The celebrations of birthdays, anniversaries, and graduations are joyous occasions in our lives. Uniting for the sake of recognizing a special person or relationship can evoke smiles and tears. But as family and friends gather around to open cards and gifts, the reality begins to emerge: our loved ones offer little more than empty clichés and pieces of paper with pictures of dead white men on the front. Here are some reasons we need to re-think the ways we celebrate important events, and a couple of suggestions for the future.

Opening More Than Just Our Wallets

Consumer capitalism perpetuates the idea that money and happiness are synonymous. While money certainly paves the way, it is not the only route to the Promised Land. We need to rid ourselves of the notion that simply inserting cash or a check into a card is sufficient. This passive, short-hand action overlooks the full range of human needs that currency fails to address.

For example, we all have a need to be recognized and feel important. But handing someone a gift card to a restaurant and walking away does not address these needs. Such a gesture sends the message: you eat, I eat, but we do not eat together. The most (in)valuable resource of all is time. It would be much better to invite them out to dinner and pay for it! But then, people would actually have to make eye contact and conversation for more than a few minutes. Oh no, how frightening! The unwillingness to do this in most cases stems, I imagine, from a fear of affection. Opening our wallets is not the same as opening our hearts. Let’s try to do the latter more often!

Signed, Sealed, and Plagiarized 

Most people have gotten into the habit of purchasing ready-made cards from the supermarket. The words are then, as Stevie Wonder said, “signed, sealed, and delivered” to a very special person or persons.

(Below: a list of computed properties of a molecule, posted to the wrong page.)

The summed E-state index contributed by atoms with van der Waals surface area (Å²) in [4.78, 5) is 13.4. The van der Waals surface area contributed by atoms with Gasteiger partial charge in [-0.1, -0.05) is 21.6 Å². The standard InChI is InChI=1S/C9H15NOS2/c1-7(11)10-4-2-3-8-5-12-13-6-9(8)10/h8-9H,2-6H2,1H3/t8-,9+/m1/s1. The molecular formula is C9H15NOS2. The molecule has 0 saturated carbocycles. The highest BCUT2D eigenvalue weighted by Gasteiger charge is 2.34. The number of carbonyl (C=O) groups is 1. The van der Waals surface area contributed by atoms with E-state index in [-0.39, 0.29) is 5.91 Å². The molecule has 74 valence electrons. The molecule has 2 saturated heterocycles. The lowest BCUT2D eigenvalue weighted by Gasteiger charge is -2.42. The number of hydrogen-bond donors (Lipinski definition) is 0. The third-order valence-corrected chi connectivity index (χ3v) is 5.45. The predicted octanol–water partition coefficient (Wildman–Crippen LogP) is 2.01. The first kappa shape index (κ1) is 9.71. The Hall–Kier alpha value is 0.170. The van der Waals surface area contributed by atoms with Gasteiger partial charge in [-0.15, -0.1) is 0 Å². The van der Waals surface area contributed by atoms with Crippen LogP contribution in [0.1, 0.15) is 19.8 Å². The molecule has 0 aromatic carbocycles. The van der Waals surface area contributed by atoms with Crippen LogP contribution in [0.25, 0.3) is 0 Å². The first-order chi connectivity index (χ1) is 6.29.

The problem here is that the content is not original. Since every relationship is different, the person most qualified to address your deepest feelings is you. The words of a nameless and faceless stranger who sits in a cubicle miles away are a poor substitute for your own. Purchasing cards and scribbling your name at the bottom reflects a lack of faith in expressing your own thoughts. Not to mention the fact that attempting to describe a complex relationship with words off a conveyor belt can be insulting to the card’s recipient.

Anyone who has attended school has heard the teacher or professor lecture about the importance of academic honesty. Students are taught that they should never pass someone else’s work off as their own, or they will be guilty of plagiarism. Remember: when we buy a card written by another person, we are taking credit for their ideas. This is a textbook case of plagiarism! We allow our loved ones to give us hugs and kisses in reaction to the card; but never once do we stop them to suggest that they should thank Hallmark instead.

Buying cards is just downright lazy. All we have to do is stroll on over to aisle 9 and select a card from categories based on relationship and circumstance. A typical defense is that people buy cards because they are busy. This is nonsense. The time wasted driving to the store, searching for the “perfect” card, and waiting in line at the check-out counter is better spent creating your own card!

We need to re-learn how to express ourselves with the innocence of children again. Children do not buy gifts, they make them. When my siblings and I were younger, we did not have the money, of course, to purchase birthday cards or presents. So what did we do when Mommy’s birthday rolled around? We grabbed our crayons and construction paper, and drew pictures. Every year, my mother would receive many cards – but only those of her children would make her cry, and be hung up on the refrigerator.

Remember the cards and gifts you gave as a child the next time there is a celebration!

Prompt: Simple